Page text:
Japanese Emperor Naruhito is believed to be "concerned" that the Tokyo Olympics and Paralympics could cause a further increase in coronavirus cases, the head of the Imperial Household Agency said Thursday.
"His majesty is very worried about the current infection situation of the COVID-19 disease," Yasuhiko Nishimura, grand steward of the agency, said at a press conference.
"I suppose that (the emperor) is concerned that while there are voices of anxiety among the public, the holding of the Olympics and Paralympics...may lead to a rise in infections," Nishimura said.
Nishimura added he has "not heard such words directly from his majesty" but "feels that way" as he talks to the emperor every day.
Japan's top government spokesman Katsunobu Kato played down the remarks, which came a day after Tokyo marked one month until the start of the Olympics, saying they represented the grand steward's "view."
"I would like to ask the Imperial Household Agency for details, but as I have said, we will realize a safe and secure games," Kato said at a press conference.
Unease over the potential health risks of holding the games amid a pandemic remains strong among many people in Japan, despite repeated pledges by the government and other organizers to stage the global sporting extravaganza this summer and safely.
A third COVID-19 state of emergency in Tokyo from late April ended on Sunday. However, there are already signs of a rebound in infections, with the capital on Wednesday reporting 619 new infections -- the highest single-day spike in about a month.
A Kyodo News survey, the results of which were released over the weekend, showed that about 86 percent of people in Japan are concerned about the risk of a rebound in COVID-19 cases.
A number of influential infectious disease experts have also warned of a possible resurgence of the virus before or after the Olympics begin on July 23, calling for either the cancellation or a no-spectator games.
The 61-year-old emperor is honorary patron of the Olympics and Paralympics. He may attend the Olympic opening ceremony and declare the start of the games, delayed for one year due to the coronavirus pandemic.
"I would like the organizing committee and other related organizations to work together and take all possible measures to prevent infection," Nishimura told the press.
The emperor formally ascended the Chrysanthemum Throne on May 1, 2019, a day after his father became the first Japanese monarch to abdicate in about 200 years.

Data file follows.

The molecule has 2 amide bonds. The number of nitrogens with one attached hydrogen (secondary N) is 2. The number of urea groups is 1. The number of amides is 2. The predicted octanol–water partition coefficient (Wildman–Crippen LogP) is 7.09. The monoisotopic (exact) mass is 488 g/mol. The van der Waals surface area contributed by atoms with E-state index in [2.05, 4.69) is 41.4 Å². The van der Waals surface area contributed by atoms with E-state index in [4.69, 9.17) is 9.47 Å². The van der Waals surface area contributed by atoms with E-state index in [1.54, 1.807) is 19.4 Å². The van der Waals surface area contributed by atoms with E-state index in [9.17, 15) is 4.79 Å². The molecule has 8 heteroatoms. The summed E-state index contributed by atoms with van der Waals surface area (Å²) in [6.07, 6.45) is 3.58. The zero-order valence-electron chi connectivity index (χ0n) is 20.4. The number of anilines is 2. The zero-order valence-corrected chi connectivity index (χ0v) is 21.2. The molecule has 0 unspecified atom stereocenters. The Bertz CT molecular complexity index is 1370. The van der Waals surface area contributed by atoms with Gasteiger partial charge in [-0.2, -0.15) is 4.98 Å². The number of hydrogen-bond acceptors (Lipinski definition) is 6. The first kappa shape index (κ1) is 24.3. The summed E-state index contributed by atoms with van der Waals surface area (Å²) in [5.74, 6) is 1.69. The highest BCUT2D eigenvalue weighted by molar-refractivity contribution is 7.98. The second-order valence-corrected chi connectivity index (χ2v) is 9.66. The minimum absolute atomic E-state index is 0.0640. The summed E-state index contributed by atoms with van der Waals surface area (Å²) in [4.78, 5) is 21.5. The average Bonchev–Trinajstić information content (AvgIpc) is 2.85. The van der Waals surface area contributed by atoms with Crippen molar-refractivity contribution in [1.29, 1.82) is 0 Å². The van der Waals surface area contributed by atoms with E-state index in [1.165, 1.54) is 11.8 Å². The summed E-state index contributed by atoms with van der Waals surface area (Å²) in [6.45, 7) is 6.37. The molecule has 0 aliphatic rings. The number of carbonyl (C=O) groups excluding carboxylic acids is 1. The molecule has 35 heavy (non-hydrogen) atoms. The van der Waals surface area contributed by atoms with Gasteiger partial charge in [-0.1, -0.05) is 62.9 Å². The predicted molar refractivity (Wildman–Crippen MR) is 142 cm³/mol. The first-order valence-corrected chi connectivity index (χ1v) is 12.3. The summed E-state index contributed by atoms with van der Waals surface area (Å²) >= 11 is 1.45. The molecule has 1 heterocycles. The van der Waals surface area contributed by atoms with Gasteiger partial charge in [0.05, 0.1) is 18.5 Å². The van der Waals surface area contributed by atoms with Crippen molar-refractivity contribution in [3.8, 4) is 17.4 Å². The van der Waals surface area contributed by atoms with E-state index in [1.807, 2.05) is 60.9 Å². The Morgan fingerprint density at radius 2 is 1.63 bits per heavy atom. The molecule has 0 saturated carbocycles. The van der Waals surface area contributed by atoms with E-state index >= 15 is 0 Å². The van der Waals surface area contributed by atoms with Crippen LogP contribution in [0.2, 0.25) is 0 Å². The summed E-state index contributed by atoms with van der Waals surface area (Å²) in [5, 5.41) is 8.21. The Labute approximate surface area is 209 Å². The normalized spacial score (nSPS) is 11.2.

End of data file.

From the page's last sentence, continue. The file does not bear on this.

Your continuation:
Under the current Constitution, he is the symbol of the state and of the unity of the people of Japan and has no political power, rarely making public comments.
The Olympic Charter stipulates that the host country's head of state proclaims the games open.
Emperor Naruhito is the third emperor to have accepted the role of honorary patron and first to have assumed it for both the Olympics and Paralympics.
Senior officials of the household agency are concerned about the imperial family's engagement in the upcoming Olympics and Paralympics as the Japanese public remains skeptical about going ahead with the games amid a global health crisis and there is no festive atmosphere in Tokyo.
The agency has also adopted a cautious stance on the imperial family meeting with foreign dignitaries during the pandemic.
One of the officials has said the agency will "just follow the decision to be made by the International Olympic Committee or the government" regarding the emperor's involvement in the games.
Hideya Kawanishi, an associate professor at the Nagoya University Graduate School of Humanities, who is an expert on imperial affairs, said he believes the grand steward "effectively" quoted the emperor's comments with his consent.
"I think there were two thoughts in the message. One is to have the government and the organizing committee thoroughly implement measures to prevent infection," Kawanishi said.
"The other is he wants the people to understand his difficult position of needing to make an opening declaration based on the Olympic Charter as the people are divided into those supportive of hosting the games and those who are against staging them."
For the Olympics, which will close on Aug. 8, the organizers have laid out strict COVID-19 rules for athletes, spectators and other participants.
Around 11,000 athletes from around the world, competing in 33 sports will be kept in a "bubble" and will not be allowed to interact with locals or visit places outside of their venues or accommodation.
Due to fears that an influx of people could trigger a sharp rise in coronavirus infections, Japan has excluded overseas spectators from the Tokyo Games and earlier this week set significant attendance limits for local fans.
On Monday, the organizers, including the IOC and the Tokyo metropolitan government, agreed that venues could be filled to 50 percent of capacity, up to a maximum of 10,000 spectators, and left open the possibility of hosting the games behind closed doors if the infection situation worsens.